The United States is not a direct democracy, in the sense of a country in which laws (and other government decisions) are made predominantly by majority vote. Some lawmaking is done this way, on the state and local levels, but it’s only a tiny fraction of all lawmaking. But we are a representative democracy, which is a form of democracy.

    And indeed the American form of government has been called a “democracy” by leading American statesmen and legal commentators from the Framing on." LINK

    Wow! And this passed off as fact...Amazing.
    And that's supposed to be a rebuttal? Even more amazing. To give you much more effort than you make here (by which I mean any) yes. Our founders struggled over the point. In fact, prior to our Republic, land ownership was a broadly accepted requirement.

    Said James Madison of the struggle of some on the point of suffrage: "The right of suffrage is a fundamental Article in Republican Constitutions. The regulation of it is, at the same time, a task of peculiar delicacy. Allow the right exclusively to property owners and the rights of person may be oppressed...Extend it to all and the rights of property owners...may be overruled by a majority without property." LINK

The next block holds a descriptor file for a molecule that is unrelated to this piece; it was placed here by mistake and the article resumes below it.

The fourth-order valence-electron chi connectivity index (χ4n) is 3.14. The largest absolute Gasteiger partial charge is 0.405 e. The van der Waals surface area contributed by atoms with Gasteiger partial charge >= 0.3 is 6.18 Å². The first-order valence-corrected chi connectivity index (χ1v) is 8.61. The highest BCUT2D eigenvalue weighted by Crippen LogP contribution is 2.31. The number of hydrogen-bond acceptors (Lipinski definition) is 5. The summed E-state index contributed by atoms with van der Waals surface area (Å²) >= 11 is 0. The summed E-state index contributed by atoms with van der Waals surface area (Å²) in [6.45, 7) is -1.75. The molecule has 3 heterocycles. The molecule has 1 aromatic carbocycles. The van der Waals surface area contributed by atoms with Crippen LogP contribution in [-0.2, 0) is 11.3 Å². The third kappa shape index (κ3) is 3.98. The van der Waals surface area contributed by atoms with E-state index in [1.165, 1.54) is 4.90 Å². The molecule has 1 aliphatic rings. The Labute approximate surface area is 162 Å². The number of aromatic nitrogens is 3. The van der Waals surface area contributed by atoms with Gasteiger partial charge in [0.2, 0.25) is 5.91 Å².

In fact, Mass. actually restricted the vote to those landowners in their own Constitution.

    Said Ben Franklin on the point of suffrage (and at the end it dovetails nicely into my argument against land weighting the voting power of individuals): "
    Today a man owns a jackass worth 50 dollars and he is entitled to vote; but before the next election the jackass dies. The man in the mean time has become more experienced, his knowledge of the principles of government, and his acquaintance with mankind, are more extensive, and he is therefore better qualified to make a proper selection of rulers—but the jackass is dead and the man cannot vote. Now gentlemen, pray inform me, in whom is the right of suffrage? In the man or in the jackass?"
    Last edited by Town Heretic; July 8th, 2019 at 04:29 PM.